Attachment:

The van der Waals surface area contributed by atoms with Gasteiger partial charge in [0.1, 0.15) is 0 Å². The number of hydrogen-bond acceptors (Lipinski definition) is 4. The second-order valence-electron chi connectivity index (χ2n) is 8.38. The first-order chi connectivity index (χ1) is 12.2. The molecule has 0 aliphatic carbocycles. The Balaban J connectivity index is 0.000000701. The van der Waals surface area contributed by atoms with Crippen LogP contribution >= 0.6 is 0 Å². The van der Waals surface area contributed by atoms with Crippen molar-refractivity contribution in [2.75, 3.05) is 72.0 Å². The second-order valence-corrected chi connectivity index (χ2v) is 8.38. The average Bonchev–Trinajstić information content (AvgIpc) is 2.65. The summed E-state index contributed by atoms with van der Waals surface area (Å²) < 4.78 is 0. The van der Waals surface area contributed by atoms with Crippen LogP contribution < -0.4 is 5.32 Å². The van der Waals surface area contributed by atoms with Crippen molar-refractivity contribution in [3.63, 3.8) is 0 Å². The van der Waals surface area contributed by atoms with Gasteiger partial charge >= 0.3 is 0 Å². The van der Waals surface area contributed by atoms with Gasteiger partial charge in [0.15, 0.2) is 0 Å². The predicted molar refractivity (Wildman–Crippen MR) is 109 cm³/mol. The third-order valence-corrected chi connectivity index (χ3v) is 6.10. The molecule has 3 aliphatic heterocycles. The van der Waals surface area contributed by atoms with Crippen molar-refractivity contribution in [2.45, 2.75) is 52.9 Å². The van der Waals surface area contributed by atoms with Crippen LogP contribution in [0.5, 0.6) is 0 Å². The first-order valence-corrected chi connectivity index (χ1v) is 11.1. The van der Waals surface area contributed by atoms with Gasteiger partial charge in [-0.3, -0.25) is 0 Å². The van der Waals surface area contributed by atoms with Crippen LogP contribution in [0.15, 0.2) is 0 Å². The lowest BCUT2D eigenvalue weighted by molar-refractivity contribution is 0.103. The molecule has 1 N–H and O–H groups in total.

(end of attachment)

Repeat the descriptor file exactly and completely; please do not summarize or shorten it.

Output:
The van der Waals surface area contributed by atoms with Gasteiger partial charge in [0.1, 0.15) is 0 Å². The number of hydrogen-bond acceptors (Lipinski definition) is 4. The second-order valence-electron chi connectivity index (χ2n) is 8.38. The first-order chi connectivity index (χ1) is 12.2. The molecule has 0 aliphatic carbocycles. The Balaban J connectivity index is 0.000000701. The van der Waals surface area contributed by atoms with Crippen LogP contribution >= 0.6 is 0 Å². The van der Waals surface area contributed by atoms with Crippen molar-refractivity contribution in [2.75, 3.05) is 72.0 Å². The second-order valence-corrected chi connectivity index (χ2v) is 8.38. The average Bonchev–Trinajstić information content (AvgIpc) is 2.65. The summed E-state index contributed by atoms with van der Waals surface area (Å²) < 4.78 is 0. The van der Waals surface area contributed by atoms with Crippen LogP contribution < -0.4 is 5.32 Å². The van der Waals surface area contributed by atoms with Crippen molar-refractivity contribution in [3.63, 3.8) is 0 Å². The van der Waals surface area contributed by atoms with Gasteiger partial charge >= 0.3 is 0 Å². The van der Waals surface area contributed by atoms with Gasteiger partial charge in [0.15, 0.2) is 0 Å². The predicted molar refractivity (Wildman–Crippen MR) is 109 cm³/mol. The third-order valence-corrected chi connectivity index (χ3v) is 6.10. The molecule has 3 aliphatic heterocycles. The van der Waals surface area contributed by atoms with Crippen molar-refractivity contribution in [2.45, 2.75) is 52.9 Å². The van der Waals surface area contributed by atoms with Crippen LogP contribution in [0.5, 0.6) is 0 Å². The first-order valence-corrected chi connectivity index (χ1v) is 11.1. The van der Waals surface area contributed by atoms with Gasteiger partial charge in [-0.3, -0.25) is 0 Å². The van der Waals surface area contributed by atoms with Crippen LogP contribution in [0.15, 0.2) is 0 Å². The lowest BCUT2D eigenvalue weighted by molar-refractivity contribution is 0.103. The molecule has 1 N–H and O–H groups in total.